The little boy suffers from EB, epidermolysis bullosa, a painful genetic skin condition that causes blistering and constant shearing of the skin from the lightest touch.
'There's no harder work than caring for a profoundly handicapped child,' Claire repeatedly tells me. No one can argue with that.
I watch her on her knees on the floor changing his dressings, surrounded by NHS lotions, potions and bandages almost as big as the storage boxes stuffed with toys around the living room.
There is no doubt she loves her son and winces as he cries with the pain of the dressing change.
She is wearily patient, too, with her daughters who dance about in pretty frocks like any young girls.
The question, though, is whether it is right that they should receive such generous hand- outs at a time when most hard-working families are struggling simply to make ends meet. In this part of the country, people count themselves lucky if they can take home £200 a week.
Mr and Mrs Davey can claim four times that in welfare - tax-free!
Might this have been a contributing factor in not bothering to look for work as their family grows? For not only is Claire pregnant with their eighth child, but the couple want more children. If Claire gets her way, they will become a family of
14. And who knows what the monthly benefits cheque would be then?
Peter tries to justify his position. 'People should work,' he says. 'My parents did all their lives, they were both nurses. I know the importance of work, the fulfilment. It's not that we don't want to work. I'd love to work. I miss working, but I'm a fulltime carer to Tie.'
And then there is the tireless charity work he does for EB charity DebRA, running marathons and organising events to raise money. All very worthwhile, no doubt. But I can't help wondering whether some of that same energy and commitment might not be better directed into finding a job.
But Claire trots out her favourite line again: 'There's no harder job than looking after Tie.' And, of course, there are the six other children: Jessica, 12, Jade, ten, Jamie-Anne, eight, Harriet, six, Adelle, four, and two-year-old Mercedes.
As an additional burden, the couple recently discovered that their unborn baby also has Tie's skin condition. Safe to say, there seems little chance of Peter finding work any time soon. Not that this hampers Claire's ambitions for an even larger family. 'No one can stop me having children.' But is it right, I ask?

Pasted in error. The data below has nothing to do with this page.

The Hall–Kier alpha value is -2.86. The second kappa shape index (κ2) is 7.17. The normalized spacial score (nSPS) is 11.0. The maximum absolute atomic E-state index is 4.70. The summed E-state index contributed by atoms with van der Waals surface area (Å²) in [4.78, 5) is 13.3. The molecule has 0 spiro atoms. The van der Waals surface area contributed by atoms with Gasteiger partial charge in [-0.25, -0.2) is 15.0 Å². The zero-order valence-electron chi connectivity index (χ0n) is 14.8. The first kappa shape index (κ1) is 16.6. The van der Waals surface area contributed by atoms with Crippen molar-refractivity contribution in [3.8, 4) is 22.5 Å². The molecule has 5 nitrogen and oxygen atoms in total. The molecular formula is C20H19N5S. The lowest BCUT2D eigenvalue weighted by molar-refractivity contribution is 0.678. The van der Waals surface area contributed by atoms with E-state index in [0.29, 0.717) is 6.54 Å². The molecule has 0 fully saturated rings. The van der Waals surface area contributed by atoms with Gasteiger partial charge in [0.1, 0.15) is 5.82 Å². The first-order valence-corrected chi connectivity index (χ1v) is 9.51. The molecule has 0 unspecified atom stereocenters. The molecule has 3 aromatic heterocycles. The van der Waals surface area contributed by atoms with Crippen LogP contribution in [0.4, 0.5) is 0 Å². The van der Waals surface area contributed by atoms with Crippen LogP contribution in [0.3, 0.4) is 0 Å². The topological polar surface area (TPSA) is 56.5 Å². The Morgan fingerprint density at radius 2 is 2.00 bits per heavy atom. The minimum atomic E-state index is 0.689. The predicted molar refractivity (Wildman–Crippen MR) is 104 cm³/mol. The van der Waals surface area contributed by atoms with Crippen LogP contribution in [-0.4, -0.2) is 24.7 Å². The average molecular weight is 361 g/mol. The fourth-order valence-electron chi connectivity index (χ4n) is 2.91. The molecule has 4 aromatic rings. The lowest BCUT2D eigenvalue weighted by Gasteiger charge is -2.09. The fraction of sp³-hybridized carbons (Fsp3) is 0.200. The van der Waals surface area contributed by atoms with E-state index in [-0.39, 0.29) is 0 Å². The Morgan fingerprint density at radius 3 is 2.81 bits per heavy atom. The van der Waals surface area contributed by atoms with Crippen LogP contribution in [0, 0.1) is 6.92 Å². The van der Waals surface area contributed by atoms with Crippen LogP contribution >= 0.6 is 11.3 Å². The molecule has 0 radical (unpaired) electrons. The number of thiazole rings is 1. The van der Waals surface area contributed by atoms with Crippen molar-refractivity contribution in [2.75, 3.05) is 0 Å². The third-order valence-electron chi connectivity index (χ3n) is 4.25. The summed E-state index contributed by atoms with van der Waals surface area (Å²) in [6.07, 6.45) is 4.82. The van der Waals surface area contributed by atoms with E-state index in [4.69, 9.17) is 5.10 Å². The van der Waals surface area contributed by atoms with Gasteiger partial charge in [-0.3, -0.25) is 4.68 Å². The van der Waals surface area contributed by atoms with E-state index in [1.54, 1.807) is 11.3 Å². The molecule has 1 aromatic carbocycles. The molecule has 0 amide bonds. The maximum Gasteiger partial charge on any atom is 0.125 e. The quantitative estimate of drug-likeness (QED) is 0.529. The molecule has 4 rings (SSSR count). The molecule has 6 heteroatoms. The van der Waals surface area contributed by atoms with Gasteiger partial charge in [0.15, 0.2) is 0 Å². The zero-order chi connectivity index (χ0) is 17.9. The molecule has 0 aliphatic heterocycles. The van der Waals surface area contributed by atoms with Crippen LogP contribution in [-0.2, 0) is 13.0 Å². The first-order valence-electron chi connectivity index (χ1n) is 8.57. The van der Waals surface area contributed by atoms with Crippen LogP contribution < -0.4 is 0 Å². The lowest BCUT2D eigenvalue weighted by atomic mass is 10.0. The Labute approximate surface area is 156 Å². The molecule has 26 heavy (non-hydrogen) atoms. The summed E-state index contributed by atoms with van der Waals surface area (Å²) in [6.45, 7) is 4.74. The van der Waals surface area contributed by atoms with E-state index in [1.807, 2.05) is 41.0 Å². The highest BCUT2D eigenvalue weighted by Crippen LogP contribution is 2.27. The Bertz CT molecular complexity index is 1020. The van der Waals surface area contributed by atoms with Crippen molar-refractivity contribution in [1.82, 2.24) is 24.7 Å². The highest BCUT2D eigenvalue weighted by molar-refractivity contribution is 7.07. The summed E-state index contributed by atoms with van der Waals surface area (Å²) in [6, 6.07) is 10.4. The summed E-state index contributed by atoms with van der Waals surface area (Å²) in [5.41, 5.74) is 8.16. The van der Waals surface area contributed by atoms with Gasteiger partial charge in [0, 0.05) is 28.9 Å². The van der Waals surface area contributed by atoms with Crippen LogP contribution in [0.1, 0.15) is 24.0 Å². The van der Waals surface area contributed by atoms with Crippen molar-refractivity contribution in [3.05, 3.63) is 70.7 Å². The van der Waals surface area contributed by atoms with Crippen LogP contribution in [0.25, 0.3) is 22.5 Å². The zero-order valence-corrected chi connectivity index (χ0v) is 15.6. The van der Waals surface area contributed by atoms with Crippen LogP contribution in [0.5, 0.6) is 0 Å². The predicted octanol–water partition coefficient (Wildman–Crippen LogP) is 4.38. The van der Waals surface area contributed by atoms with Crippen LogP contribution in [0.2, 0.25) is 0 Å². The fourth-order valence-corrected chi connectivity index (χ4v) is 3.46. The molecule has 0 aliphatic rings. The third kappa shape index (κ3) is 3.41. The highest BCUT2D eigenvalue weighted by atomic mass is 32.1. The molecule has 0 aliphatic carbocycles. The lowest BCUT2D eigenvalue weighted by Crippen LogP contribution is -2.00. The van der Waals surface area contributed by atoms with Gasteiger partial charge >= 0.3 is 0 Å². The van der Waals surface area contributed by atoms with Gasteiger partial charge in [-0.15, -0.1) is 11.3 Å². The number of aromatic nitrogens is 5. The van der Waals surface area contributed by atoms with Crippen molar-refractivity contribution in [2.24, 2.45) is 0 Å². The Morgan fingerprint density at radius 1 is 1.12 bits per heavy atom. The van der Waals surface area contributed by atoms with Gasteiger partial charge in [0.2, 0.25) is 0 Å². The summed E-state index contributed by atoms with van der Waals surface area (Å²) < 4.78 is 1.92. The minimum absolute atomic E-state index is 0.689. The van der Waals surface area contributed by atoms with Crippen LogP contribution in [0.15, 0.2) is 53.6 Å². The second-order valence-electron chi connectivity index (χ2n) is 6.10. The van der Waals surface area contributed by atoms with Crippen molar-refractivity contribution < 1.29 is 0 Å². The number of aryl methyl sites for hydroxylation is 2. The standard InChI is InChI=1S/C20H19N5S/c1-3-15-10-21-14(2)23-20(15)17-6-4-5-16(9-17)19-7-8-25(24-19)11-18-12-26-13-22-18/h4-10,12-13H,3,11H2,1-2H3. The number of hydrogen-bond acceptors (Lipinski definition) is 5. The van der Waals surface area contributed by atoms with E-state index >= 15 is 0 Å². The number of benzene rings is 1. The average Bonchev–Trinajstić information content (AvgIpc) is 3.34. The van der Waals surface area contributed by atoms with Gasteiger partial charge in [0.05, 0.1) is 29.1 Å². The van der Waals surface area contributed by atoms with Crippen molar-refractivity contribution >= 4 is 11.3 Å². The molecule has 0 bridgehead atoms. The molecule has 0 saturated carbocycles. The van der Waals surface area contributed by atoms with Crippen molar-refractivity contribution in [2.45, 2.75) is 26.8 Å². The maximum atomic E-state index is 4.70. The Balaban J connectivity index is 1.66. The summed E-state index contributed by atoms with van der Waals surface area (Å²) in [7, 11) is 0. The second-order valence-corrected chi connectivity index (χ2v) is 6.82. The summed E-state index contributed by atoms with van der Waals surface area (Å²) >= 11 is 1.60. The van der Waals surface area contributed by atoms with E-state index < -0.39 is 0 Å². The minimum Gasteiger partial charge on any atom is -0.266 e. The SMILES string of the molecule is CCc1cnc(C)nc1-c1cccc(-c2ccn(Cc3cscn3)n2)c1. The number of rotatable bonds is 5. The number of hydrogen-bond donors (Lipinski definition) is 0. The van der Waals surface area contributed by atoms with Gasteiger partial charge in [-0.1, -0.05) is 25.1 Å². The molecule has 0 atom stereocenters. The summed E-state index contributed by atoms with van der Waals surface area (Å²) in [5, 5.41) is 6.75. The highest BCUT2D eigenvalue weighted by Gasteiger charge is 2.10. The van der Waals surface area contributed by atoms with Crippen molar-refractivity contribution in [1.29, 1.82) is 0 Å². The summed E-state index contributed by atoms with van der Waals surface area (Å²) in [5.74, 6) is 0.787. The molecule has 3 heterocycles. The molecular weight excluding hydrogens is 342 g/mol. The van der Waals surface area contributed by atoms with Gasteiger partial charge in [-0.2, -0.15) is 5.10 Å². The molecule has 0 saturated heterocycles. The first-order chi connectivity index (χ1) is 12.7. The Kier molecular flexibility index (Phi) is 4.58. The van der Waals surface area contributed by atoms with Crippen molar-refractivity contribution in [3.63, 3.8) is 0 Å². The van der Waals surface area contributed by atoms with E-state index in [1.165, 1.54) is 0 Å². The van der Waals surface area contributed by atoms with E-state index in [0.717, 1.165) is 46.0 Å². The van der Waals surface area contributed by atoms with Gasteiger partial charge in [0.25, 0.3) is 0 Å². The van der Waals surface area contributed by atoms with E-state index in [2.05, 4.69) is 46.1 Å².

'It's my right,' she replies. If people knew how hard her life was, she says, they would be more sympathetic. They might be less sympathetic to hear that despite their vast state handouts, the Daveys declared themselves bankrupt after being saddled with £20,000 of debts, mostly accrued from catalogue shopping.
They did it, they say, on the advice of the Citizens Advice Bureau, because they had no hope of paying off their debts. Even paying back tiny amounts for a long period was apparently impossible for them.
Claire says the money all went on clothes and toys for the children. 'It's every mother's right to buy their kids nice things,' she insists. Rights without responsibilities, it seems, is a recurring theme in the Davey household.
The financial troubles began, says Peter, after the birth of Tie. 'Driving to Alder Hey Hospital to see him every day, the cost of petrol and everything . . . But we did it all for the kids, everything is for the kids.'
Including the huge TV and the £50-a-month Sky subscription? That, Peter says, is their one indulgence. It's the only entertainment the kids get and the signal around their home is so bad they have to have Sky. In a rare flash of anger, Claire says: 'Anyway, who hasn't got Sky.'
And what about the two cars? Two cars mean two sets of vehicle tax, two sets of running costs. Can they afford that? 'Everything is for the kids.'
When I ask what they dream of for their children, Peter says, without a trace of irony: 'We teach them they can't expect things to be handed to them on a plate. They have to work hard. Claire makes them study hard too.'